A Brief History of Bail Bonds
1 Feb, 2017//Posted by : aebbvelocityloca//Category : blog
Today, many people take for granted the fact that affordable San Diego bail bonds are readily available. However, most people know very little about the history of bail bonds, and the role that they played in helping to improve the fundamental fairness in criminal justice systems both ancient and modern. The concept of posting securities in order to gain release from jail pending trial is over 4,000 years old. Clay tablets from the Akkadian city of Eshnunna, created around 2750 B.C., documented the process of a defendant posting securities to guarantee his appearance in court. Later, codified systems establishing a defendant’s right to bail evolved in both England and the United States.
Bail in England
As far back as the 13th century, English courts allowed a defendant to post securities to ensure his appearance in court. However, generally, only the wealthy could afford to post the amount of bail demanded by the courts. This left everyone else to languish in prison pending their trials. Fortunately, some enterprising entrepreneurs understood that if they had enough capital they could profit from this situation. These early bail bondsman would put up the money for bail and charge the defendant a fee as interest on their money. This type of system continues today.
The lawmakers in England recognized the important role that the bail process played in protecting citizens’ rights to be treated fairly by the judicial system and enacted statutory protections to preserve a defendant’s right to bail in most cases. The Habeas Corpus Act of 1677 granted magistrates the authority to establish bail in the cases pending before them. In 1689, the English Bill of Rights provided for further protection of individual rights by prohibiting “excessive bail.”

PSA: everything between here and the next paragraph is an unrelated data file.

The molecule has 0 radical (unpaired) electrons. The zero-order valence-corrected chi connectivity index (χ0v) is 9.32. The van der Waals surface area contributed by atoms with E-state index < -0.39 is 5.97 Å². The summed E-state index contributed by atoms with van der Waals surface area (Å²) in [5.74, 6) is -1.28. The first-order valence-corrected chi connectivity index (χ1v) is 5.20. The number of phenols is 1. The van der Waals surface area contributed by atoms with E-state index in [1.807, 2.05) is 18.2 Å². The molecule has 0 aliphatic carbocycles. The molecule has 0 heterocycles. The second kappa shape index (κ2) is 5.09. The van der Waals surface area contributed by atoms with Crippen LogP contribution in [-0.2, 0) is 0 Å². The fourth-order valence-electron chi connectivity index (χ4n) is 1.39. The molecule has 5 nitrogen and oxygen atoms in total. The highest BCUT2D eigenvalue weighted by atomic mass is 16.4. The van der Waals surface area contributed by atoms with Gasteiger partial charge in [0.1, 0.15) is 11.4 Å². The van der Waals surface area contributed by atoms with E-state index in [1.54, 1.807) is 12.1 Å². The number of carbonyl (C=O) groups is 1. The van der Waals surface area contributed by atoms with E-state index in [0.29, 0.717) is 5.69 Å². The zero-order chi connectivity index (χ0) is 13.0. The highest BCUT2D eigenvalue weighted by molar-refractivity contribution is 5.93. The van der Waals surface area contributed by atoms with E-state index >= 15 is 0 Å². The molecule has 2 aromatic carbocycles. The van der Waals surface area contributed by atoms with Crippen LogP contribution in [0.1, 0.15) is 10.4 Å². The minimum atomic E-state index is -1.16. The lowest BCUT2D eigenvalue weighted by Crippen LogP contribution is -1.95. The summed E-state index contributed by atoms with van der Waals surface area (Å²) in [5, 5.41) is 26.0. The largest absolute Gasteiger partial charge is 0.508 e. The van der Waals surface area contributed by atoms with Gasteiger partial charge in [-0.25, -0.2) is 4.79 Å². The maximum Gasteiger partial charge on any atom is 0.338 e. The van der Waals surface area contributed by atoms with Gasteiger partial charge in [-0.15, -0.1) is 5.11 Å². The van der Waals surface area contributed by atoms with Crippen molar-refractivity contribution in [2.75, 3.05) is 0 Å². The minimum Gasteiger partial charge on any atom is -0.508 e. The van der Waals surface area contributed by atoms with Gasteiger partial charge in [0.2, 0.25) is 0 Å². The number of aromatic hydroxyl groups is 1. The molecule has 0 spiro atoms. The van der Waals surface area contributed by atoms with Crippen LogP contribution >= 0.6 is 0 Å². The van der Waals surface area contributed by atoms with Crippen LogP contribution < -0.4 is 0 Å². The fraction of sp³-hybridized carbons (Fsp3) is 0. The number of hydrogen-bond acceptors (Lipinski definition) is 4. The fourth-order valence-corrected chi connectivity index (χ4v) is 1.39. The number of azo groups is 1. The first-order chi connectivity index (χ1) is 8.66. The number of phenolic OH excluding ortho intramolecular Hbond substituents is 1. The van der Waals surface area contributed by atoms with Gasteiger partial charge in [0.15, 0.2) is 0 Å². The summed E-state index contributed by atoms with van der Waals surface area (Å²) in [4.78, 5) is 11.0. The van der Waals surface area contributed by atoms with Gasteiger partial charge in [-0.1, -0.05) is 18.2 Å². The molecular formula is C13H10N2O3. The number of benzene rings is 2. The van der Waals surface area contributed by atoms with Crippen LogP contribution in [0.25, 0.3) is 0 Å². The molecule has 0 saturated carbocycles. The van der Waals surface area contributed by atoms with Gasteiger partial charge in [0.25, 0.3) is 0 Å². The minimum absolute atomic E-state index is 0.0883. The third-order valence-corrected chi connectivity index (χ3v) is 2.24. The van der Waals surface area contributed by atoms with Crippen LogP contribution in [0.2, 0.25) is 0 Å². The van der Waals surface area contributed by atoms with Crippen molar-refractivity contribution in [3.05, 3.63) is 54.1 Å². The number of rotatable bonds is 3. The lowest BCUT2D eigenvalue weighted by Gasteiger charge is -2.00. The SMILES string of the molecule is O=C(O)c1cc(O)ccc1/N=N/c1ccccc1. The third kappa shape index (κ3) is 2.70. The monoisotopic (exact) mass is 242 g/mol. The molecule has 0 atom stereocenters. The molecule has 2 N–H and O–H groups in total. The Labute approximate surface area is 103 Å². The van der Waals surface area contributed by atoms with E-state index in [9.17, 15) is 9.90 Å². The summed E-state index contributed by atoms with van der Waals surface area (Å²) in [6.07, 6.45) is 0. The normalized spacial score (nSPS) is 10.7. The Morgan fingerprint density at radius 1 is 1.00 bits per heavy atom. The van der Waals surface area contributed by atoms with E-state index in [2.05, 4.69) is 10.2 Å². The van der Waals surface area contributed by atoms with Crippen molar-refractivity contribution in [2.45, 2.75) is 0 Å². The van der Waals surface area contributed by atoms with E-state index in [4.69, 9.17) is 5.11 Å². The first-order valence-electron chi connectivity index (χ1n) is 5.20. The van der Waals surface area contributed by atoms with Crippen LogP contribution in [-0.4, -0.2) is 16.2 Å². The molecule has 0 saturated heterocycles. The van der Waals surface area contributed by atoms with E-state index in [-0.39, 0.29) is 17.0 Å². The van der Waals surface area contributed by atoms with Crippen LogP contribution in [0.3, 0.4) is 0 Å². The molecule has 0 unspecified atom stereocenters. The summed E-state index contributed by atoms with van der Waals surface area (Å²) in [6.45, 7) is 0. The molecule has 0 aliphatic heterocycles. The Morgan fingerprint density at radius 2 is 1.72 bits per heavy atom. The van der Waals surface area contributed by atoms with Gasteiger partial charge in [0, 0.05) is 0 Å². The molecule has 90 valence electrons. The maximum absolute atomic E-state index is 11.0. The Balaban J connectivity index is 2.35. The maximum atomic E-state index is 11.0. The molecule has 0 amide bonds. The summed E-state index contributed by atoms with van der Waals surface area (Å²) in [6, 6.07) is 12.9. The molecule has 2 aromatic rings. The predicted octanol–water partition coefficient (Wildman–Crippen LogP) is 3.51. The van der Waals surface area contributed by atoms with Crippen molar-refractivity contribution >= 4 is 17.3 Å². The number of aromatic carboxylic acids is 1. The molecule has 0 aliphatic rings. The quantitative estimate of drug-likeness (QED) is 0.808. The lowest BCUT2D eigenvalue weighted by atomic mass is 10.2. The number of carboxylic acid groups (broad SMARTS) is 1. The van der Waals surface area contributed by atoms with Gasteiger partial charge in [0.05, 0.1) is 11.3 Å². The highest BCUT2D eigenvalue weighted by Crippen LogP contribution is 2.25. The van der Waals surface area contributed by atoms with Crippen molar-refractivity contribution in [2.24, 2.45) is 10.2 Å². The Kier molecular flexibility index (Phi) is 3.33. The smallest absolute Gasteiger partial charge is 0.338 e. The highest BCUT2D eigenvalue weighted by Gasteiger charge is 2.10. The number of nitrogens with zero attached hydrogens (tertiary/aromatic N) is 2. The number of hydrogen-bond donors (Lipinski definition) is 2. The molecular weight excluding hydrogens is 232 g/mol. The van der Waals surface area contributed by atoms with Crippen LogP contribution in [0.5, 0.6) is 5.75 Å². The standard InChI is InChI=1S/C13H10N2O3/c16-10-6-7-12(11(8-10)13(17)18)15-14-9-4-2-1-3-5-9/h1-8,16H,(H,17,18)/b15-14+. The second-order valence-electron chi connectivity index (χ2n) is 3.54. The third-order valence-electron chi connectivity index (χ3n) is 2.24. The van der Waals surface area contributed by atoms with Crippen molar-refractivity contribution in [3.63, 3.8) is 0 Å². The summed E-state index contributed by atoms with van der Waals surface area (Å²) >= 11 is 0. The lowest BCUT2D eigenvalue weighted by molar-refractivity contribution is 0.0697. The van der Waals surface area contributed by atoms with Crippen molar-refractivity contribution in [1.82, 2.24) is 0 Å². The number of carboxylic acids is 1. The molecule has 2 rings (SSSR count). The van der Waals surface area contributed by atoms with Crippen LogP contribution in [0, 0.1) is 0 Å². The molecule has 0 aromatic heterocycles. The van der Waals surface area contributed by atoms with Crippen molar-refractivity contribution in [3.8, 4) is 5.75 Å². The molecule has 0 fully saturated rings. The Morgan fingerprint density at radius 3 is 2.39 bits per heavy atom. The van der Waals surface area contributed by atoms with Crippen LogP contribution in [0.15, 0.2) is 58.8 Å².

Bail in the United States
In the United States, the founding fathers recognized the importance of a defendant’s right to bail pending trial, and they they took measures to ensure that the right to bail was protected under law in America. The Eighth Amendment of the United States Constitution explicitly prohibits courts from imposing excessive bail on defendants pending trial. It should be noted that the Eight Amendment does not guarantee a defendant the right to bail. It simply requires that if bail is granted, that it should not be of an excessive amount.
The Congress of the United States extended further protections of a defendant’s right to bail in criminal cases. The Judiciary Act of 1789 guaranteed a defendant’s right to bail in all cases except those cases that involved a capital offense. Since a conviction for a capital offense could result in the defendant receiving the death penalty, the decision of whether or not to grant bail was left to the judges discretion. Subsequently, centuries of state and federal case laws have further defined the boundaries of a defendant’s right to bail in the United States.